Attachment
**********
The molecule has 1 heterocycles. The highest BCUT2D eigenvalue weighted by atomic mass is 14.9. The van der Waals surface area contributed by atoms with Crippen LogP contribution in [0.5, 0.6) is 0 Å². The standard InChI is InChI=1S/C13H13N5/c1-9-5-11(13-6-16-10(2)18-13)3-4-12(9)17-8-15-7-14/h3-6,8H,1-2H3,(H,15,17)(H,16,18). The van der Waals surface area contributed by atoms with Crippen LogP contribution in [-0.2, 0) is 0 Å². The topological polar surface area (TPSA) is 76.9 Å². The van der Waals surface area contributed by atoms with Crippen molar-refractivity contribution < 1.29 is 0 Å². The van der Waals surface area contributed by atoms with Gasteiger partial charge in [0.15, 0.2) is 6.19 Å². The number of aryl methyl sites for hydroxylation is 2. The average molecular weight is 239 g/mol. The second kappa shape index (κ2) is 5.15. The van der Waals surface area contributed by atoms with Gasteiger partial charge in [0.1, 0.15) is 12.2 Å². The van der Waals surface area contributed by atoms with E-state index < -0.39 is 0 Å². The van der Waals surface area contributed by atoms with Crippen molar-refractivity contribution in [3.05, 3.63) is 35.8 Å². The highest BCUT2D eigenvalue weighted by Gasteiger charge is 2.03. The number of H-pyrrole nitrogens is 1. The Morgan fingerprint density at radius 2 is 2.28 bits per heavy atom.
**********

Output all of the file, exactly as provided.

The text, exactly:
The molecule has 1 heterocycles. The highest BCUT2D eigenvalue weighted by atomic mass is 14.9. The van der Waals surface area contributed by atoms with Crippen LogP contribution in [0.5, 0.6) is 0 Å². The standard InChI is InChI=1S/C13H13N5/c1-9-5-11(13-6-16-10(2)18-13)3-4-12(9)17-8-15-7-14/h3-6,8H,1-2H3,(H,15,17)(H,16,18). The van der Waals surface area contributed by atoms with Crippen LogP contribution in [-0.2, 0) is 0 Å². The topological polar surface area (TPSA) is 76.9 Å². The van der Waals surface area contributed by atoms with Crippen molar-refractivity contribution < 1.29 is 0 Å². The van der Waals surface area contributed by atoms with Gasteiger partial charge in [0.15, 0.2) is 6.19 Å². The number of aryl methyl sites for hydroxylation is 2. The average molecular weight is 239 g/mol. The second kappa shape index (κ2) is 5.15. The van der Waals surface area contributed by atoms with Gasteiger partial charge in [0.1, 0.15) is 12.2 Å². The van der Waals surface area contributed by atoms with E-state index < -0.39 is 0 Å². The van der Waals surface area contributed by atoms with Crippen molar-refractivity contribution in [3.05, 3.63) is 35.8 Å². The highest BCUT2D eigenvalue weighted by Gasteiger charge is 2.03. The number of H-pyrrole nitrogens is 1. The Morgan fingerprint density at radius 2 is 2.28 bits per heavy atom.